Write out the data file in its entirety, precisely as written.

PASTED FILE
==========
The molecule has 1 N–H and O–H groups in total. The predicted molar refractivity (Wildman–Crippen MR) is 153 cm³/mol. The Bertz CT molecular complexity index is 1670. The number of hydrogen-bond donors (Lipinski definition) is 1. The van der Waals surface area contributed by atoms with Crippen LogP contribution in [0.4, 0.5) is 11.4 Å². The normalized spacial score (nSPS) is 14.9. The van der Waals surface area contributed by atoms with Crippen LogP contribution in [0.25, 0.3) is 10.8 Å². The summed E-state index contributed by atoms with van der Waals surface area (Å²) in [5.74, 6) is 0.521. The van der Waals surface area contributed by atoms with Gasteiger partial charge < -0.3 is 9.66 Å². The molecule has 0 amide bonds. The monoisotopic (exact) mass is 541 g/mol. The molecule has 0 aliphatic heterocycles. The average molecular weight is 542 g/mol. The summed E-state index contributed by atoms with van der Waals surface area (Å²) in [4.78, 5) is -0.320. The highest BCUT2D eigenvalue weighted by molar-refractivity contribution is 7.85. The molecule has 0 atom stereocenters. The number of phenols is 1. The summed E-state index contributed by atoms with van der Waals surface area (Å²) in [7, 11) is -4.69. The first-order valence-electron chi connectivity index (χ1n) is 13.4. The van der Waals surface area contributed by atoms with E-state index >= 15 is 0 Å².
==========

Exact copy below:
The molecule has 1 N–H and O–H groups in total. The predicted molar refractivity (Wildman–Crippen MR) is 153 cm³/mol. The Bertz CT molecular complexity index is 1670. The number of hydrogen-bond donors (Lipinski definition) is 1. The van der Waals surface area contributed by atoms with Crippen LogP contribution in [0.4, 0.5) is 11.4 Å². The normalized spacial score (nSPS) is 14.9. The van der Waals surface area contributed by atoms with Crippen LogP contribution in [0.25, 0.3) is 10.8 Å². The summed E-state index contributed by atoms with van der Waals surface area (Å²) in [5.74, 6) is 0.521. The van der Waals surface area contributed by atoms with Gasteiger partial charge < -0.3 is 9.66 Å². The molecule has 0 amide bonds. The monoisotopic (exact) mass is 541 g/mol. The molecule has 0 aliphatic heterocycles. The average molecular weight is 542 g/mol. The summed E-state index contributed by atoms with van der Waals surface area (Å²) in [4.78, 5) is -0.320. The highest BCUT2D eigenvalue weighted by molar-refractivity contribution is 7.85. The molecule has 0 atom stereocenters. The number of phenols is 1. The summed E-state index contributed by atoms with van der Waals surface area (Å²) in [7, 11) is -4.69. The first-order valence-electron chi connectivity index (χ1n) is 13.4. The van der Waals surface area contributed by atoms with E-state index >= 15 is 0 Å².